By Jackson Smith/Staff Writer
Not many people have to consistently wake up at five in the morning, and even fewer have to get on an airplane and fly for up to six hours to get to work. Then of course, there’s maintaining a social life and taking care of the kids at the same time. For most people this would be criminal. Who would be willing to do this? This is the life of education consultant Marci Smith.
Marci was born February 8th, 1967 to Marilyn Harbison and Dave Needler. “From a young age, I always wanted her to be a hard worker,” Harbison said. “Before I knew it, both of my daughters were going to Purdue. I never really thought they’d get in if I’m being honest,” she elaborated. Marci went on to major in elementary education and met her future husband, Jess Smith III. Jess said ,“We lived in Cleveland for a while for my work, but after she became pregnant with Kylie, we moved back to Indiana.”
In December, 1995 the first child, Kylie, was born, and Marci almost raised her single-handedly for the next 3 years because Jess still was working in Dayton. “I was trying to find law work in Indiana, but I still had to keep my Dayton job before then. Marci still would make the 2 hour drive every day with Kylie to see me,” Jess said. “It was just in her nature. She was going to make that work.”
By the time Jackson was born in 2001, Marci had gotten out of elementary education and became an education consultant at Breakthrough Literacy. This job saw her traveling around the state, trying to sell education programs to various schools. “I could never of done that, especially with such a small company,” said Lisa Johnson, her sister. The traveling of this job would end up becoming a routine in her life for the next 16 years, as Breakthrough was bought by McGraw Hill and Marci worked there as a per diem (Basically a paid intern).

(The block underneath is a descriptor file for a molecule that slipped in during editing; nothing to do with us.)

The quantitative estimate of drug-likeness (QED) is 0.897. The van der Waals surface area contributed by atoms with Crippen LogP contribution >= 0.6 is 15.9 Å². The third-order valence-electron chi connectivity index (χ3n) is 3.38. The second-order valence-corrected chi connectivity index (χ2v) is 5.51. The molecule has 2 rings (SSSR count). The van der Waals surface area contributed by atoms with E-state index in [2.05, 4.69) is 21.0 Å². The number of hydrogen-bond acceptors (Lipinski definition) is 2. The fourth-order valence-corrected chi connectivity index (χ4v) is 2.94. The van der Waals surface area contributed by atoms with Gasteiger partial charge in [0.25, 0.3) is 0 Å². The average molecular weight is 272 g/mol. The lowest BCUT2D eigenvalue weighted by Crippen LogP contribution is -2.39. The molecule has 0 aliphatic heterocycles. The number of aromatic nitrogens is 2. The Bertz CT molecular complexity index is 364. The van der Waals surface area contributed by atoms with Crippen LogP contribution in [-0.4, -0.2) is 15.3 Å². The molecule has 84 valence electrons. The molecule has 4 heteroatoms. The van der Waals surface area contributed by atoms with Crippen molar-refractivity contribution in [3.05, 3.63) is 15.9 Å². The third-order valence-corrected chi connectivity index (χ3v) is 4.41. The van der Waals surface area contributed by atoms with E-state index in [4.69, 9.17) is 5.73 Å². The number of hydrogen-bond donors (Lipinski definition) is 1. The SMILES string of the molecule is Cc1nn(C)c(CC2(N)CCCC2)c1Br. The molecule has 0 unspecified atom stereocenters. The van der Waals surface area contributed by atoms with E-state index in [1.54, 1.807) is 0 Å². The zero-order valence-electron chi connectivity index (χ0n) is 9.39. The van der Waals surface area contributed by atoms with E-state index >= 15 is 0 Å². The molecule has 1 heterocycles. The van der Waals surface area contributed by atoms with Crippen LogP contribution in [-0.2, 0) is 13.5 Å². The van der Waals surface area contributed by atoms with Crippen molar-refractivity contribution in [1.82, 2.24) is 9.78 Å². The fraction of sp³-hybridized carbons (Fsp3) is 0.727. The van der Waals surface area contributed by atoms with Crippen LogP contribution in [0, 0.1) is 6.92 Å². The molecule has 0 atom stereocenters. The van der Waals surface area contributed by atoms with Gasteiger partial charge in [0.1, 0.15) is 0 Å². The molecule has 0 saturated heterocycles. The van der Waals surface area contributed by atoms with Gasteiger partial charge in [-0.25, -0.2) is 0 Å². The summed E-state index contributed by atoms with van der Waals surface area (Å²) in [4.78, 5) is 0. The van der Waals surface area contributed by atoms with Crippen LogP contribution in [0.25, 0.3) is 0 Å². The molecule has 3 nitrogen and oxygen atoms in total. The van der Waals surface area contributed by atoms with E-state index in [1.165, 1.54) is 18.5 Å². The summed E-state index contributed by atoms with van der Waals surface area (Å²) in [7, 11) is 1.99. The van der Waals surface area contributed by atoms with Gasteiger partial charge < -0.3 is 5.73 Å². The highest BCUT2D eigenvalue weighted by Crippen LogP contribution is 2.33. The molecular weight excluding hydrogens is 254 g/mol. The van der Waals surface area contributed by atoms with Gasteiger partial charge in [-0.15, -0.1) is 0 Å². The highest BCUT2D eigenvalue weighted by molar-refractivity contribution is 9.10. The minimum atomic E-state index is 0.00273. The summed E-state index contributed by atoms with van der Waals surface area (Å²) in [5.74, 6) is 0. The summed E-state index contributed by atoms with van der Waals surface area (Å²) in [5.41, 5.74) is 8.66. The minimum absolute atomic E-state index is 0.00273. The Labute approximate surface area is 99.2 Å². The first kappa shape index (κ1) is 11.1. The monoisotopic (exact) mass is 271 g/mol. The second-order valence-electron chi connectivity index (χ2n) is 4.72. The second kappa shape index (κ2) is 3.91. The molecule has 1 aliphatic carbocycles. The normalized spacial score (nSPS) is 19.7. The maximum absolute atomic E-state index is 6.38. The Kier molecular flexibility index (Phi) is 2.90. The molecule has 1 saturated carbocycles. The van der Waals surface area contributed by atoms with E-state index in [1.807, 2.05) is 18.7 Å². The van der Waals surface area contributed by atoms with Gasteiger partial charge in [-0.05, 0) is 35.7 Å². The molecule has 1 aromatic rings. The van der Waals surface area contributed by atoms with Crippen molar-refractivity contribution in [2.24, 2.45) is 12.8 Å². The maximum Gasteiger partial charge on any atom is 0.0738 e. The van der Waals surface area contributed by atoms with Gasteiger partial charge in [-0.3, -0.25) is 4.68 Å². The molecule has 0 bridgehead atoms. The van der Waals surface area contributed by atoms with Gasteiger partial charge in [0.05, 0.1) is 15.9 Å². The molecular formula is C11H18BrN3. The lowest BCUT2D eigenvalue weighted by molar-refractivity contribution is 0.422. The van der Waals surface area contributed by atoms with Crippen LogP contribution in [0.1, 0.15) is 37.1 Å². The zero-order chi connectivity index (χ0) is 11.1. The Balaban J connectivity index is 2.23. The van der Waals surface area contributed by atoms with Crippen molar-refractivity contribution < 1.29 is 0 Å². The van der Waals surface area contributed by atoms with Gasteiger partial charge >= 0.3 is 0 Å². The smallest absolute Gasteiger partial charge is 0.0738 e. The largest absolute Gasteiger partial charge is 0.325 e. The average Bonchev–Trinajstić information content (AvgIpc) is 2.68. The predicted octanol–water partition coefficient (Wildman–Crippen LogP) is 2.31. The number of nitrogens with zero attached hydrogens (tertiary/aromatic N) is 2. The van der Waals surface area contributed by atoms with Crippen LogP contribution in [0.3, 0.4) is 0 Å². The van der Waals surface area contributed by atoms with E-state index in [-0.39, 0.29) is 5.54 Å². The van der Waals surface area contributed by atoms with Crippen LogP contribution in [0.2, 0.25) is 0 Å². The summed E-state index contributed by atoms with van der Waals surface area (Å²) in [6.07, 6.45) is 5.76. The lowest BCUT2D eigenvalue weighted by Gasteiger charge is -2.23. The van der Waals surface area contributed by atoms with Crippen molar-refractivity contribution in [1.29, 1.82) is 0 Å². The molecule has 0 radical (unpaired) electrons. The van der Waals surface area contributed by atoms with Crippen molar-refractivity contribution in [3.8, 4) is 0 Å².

“I’d say she’s traveled over 10,000 miles for her job, and all of it was for the kids,” Harbison said. At a point when she was paying for her own gas, Marci began to even travel out of state for her job. When the economic downturn of 2008 began, this became even more imperative because everyone was out of work. Marci and Jess had to work very hard to keep the life we were living. “Mom and Dad are very hardworking people, and I honestly couldn’t imagine what life would be like without that,” Kylie said.
In time, Kylie was in her final years of high school and Marci and Jess had divorced. Even without their marriage, they made it work with her kids. It was always very amiable, and there were few if any problems. “Finally, I became fully employed at McGraw Hill, and they gave me a company car and a card for gas,” Marci said. Marci still works to this day, and is currently in Lansing, Michigan.“It’s been very hard to make this work, but to me it’s all worth it. I love this life, and I wouldn’t change one thing,” Marci said.